I knew Boris Yeltsin. Well, I met him. Actually, I stood next to him. Okay, I was standing in one place and he walked past. He was making a tour of Washington to support his autobiography, “Against the Grain.” In retrospect, it was a case of “I fought the grain, and the grain won, through my own blurry inattention, due in part to grain-derived intoxicants,” but at the time he was a fresh wind, and he fit a Russian stereotype we hadn’t seen in decades. Instead of dour glowering technocrats or the tall Ivan-Drago Leninbots of fiction, he was a big rumpled Siberian who appeared to enjoy smiling for the simple human reasons. (I has a vodka!) When he walked past us on the Mall on the way to visit at the Lincoln Memorial – yes, really – he grinned and rotated through the rock-paper-scissors gestures. The last Soviet leader to whom I’d been that close was Gorbachev; he’d rolled past in a limo in St. Paul a few years before, waving from behind glass. As I wrote at the time, people ran screaming after the car as if he had the Beatles in the trunk. Far fewer people showed up to see Yeltsin. But of course he hadn’t saved the world. (cough.) Just his country.
Maybe. He may have done more harm than good in the end, through inaction and bad decisions. But I always had a soft spot for him. Seeing him stand on the tank, and watching the Soviet flag come down – one of the most remarkable moments of the end of the 20th century.
As long as we're on the subject: What better way to spend a rainy, dismal Sunday than walking around a B-grade graveyard? (Note: life-affirming jocular links conclude this episode, so it's not as morbid as it may seem.)
It’s the only cemetery in the neighborhood. There’s a better one to the north, and some day I’ll pay it a visit, take some shots; it’s quite magnificent, with nice views of the lake; the cumulative value of the jewelry entombed below the dirt must hit the middle millions. This one, however, is familiar, inasmuch as I've passed it almost daily for 15 years. I’ve always meant to step in the gate, because it’s obviously older than anything else in the neighborhood. The headstones and markers are from the 19th century. Nothing around here is from the 19th century.
Whoever laid it out planned ahead - large tracts of surrounding land were purchased long ago, anticipating future business. But the dead went elsewhere, and the fields are fallow. The empty space is creepier than the occupied ground, frankly. Room for all, it suggests.
When the first graves were dug in the late 19th century, this was the outskirts of the outer outskirtery, and I wonder why they chose this plot. There’s a church nearby, but it’s a post-war embassy serving the post-war suburb. The region was later zoned for light industrial and medium-density residential, to use the Sim City terms, and now the graveyard sits on a busy, charmless street. One of the oldest houses in the neighborhoods was home to people who tended an orchard in the bygone years, but that house came fifty years after the dates on the tombstones.
I don’t know. I'm sure they had their reasons. Anyway: meet the bonecrew.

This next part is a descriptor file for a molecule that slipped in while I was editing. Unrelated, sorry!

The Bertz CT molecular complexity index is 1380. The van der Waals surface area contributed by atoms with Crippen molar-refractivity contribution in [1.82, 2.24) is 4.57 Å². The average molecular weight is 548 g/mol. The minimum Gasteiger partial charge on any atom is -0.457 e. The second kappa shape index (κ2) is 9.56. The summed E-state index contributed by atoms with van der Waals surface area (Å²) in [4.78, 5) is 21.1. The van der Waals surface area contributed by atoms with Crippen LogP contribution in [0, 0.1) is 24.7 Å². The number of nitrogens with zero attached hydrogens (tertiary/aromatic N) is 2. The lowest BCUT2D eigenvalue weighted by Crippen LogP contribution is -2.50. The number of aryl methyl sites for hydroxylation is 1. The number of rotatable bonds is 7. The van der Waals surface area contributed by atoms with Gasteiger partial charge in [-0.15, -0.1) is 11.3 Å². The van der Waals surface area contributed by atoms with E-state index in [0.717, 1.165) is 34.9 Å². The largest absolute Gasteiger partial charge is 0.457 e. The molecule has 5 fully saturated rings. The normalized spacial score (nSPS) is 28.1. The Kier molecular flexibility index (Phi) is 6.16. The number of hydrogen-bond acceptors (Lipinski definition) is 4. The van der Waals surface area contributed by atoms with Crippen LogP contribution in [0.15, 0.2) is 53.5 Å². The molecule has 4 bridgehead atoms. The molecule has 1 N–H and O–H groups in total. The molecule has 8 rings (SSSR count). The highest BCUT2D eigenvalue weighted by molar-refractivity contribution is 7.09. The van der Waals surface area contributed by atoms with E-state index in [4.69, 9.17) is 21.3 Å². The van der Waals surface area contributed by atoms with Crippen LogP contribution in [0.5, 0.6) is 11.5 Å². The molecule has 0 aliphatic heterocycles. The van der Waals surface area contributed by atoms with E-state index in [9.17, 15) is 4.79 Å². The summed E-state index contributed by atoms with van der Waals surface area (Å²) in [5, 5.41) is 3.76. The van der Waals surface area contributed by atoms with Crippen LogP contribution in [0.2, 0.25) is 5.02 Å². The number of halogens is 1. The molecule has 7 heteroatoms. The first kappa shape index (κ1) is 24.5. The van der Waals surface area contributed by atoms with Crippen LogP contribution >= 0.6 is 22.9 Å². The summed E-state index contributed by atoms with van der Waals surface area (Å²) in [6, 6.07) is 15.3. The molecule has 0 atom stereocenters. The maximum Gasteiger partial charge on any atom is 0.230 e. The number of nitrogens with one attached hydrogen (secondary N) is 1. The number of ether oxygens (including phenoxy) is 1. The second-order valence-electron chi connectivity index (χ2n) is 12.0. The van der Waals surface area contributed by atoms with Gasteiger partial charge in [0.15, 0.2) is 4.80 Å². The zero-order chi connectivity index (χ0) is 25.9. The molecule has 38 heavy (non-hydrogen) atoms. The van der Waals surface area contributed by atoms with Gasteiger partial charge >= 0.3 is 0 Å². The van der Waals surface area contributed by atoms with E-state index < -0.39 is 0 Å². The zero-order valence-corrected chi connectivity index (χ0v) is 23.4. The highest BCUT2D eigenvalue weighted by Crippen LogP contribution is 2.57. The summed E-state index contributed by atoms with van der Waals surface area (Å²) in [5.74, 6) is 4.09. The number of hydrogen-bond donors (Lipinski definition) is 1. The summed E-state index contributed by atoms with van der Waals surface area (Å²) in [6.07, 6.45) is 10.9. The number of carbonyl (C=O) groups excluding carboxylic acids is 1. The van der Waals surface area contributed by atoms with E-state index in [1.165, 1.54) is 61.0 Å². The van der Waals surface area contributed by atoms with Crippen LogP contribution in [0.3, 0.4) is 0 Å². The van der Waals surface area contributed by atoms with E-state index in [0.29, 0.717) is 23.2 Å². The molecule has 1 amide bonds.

The effect, I know, is supposed to recall Michelangelo’s later statues – or perhaps represent the triumph of man’s intelligence over the brute materials of the unthinking earth. But it looks like they stopped payment on the job halfway through. Or the tombstone was struck with some sort of concrete fungus.
There are too many of these:
Bertha and Bertie. You hope they tried again; you hope the third child survived, thrived, and died laughing at Uncle Miltie on the television set.
The Slye family stone, in full Halloween livery:
It gives you an idea of the tenacity of life, and the things on which it will cling, if it must.
The stone below is more weathered than it looks. When you stand to the side that the dates pop out. A blessed winter, a happy spring, a worried summer - a grieving fall.
Speaking of which: it’s impossible not to stand to the side, if you’re respecting graveyard etiquette, I suppose – but what is the etiquette? I don’t know. I know you’re not supposed to stand on the graves, but damn, they’re everywhere. It’s a graveyard. Granted, this one didn’t exactly have a bumper crop, but even the spaces between the headstones held bone-boxes. It was hard to tell, sometimes; the earth wants to swallow everything:
The older ones looked like paving stones, a path heading everyone over the crest of the hill:
1867! There are houses in the neighborhood that were built in 1968. Again I wonder: why did they bury these people so far away from town? Did they do something wrong?
I turned a corner, and AAAIEEE:
This was peculiar, since the grave did not correspond to any headstone; it just didn’t fit. It wasn’t that fresh, and there was a dead squirrel embedded in the rock-hard dirt. I moved along.
I can't imagine how this thing was broken - maybe kids toppled it over, or perhaps a tree took it down. But someone put it back together, which is what these places are all about. Even if no one comes to visit Mr. Manly anymore, someone paid the money for the plot, and that means someone picks up the headstone when it falls, and rakes off the leaves in the spring.
Well, that was depressing! Let's cheer ourselves up with a Quirk! A Comic Book! If that didn't do the trick, I've an Institute update. Years ago someone mailed me some postcards concerning a Chinese Communist Opera.
And here they are. See you tomorrow.